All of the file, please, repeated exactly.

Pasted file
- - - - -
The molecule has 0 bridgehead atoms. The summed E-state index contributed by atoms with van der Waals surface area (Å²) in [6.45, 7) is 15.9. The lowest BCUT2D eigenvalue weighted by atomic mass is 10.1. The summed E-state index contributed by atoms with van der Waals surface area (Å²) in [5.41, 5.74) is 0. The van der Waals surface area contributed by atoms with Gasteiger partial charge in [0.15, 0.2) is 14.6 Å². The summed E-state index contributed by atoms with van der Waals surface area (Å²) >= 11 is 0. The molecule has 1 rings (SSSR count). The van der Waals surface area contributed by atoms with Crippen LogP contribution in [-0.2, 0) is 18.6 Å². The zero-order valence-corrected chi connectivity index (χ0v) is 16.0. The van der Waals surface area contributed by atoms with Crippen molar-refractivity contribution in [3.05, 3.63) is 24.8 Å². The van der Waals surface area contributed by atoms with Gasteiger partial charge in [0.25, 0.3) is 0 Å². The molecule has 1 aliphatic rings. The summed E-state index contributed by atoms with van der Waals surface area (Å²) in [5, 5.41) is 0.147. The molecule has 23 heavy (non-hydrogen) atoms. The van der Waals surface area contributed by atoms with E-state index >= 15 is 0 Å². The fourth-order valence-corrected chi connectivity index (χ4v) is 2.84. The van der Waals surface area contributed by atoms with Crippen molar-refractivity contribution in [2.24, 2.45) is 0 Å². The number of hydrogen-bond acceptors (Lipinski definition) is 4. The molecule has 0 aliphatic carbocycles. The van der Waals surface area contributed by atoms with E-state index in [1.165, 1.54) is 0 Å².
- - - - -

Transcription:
The molecule has 0 bridgehead atoms. The summed E-state index contributed by atoms with van der Waals surface area (Å²) in [6.45, 7) is 15.9. The lowest BCUT2D eigenvalue weighted by atomic mass is 10.1. The summed E-state index contributed by atoms with van der Waals surface area (Å²) in [5.41, 5.74) is 0. The van der Waals surface area contributed by atoms with Gasteiger partial charge in [0.15, 0.2) is 14.6 Å². The summed E-state index contributed by atoms with van der Waals surface area (Å²) >= 11 is 0. The molecule has 1 rings (SSSR count). The van der Waals surface area contributed by atoms with Crippen LogP contribution in [-0.2, 0) is 18.6 Å². The zero-order valence-corrected chi connectivity index (χ0v) is 16.0. The van der Waals surface area contributed by atoms with Crippen molar-refractivity contribution in [3.05, 3.63) is 24.8 Å². The van der Waals surface area contributed by atoms with Gasteiger partial charge in [0.25, 0.3) is 0 Å². The molecule has 1 aliphatic rings. The summed E-state index contributed by atoms with van der Waals surface area (Å²) in [5, 5.41) is 0.147. The molecule has 23 heavy (non-hydrogen) atoms. The van der Waals surface area contributed by atoms with E-state index >= 15 is 0 Å². The fourth-order valence-corrected chi connectivity index (χ4v) is 2.84. The van der Waals surface area contributed by atoms with Crippen molar-refractivity contribution in [2.24, 2.45) is 0 Å². The number of hydrogen-bond acceptors (Lipinski definition) is 4. The molecule has 0 aliphatic carbocycles. The van der Waals surface area contributed by atoms with E-state index in [1.165, 1.54) is 0 Å².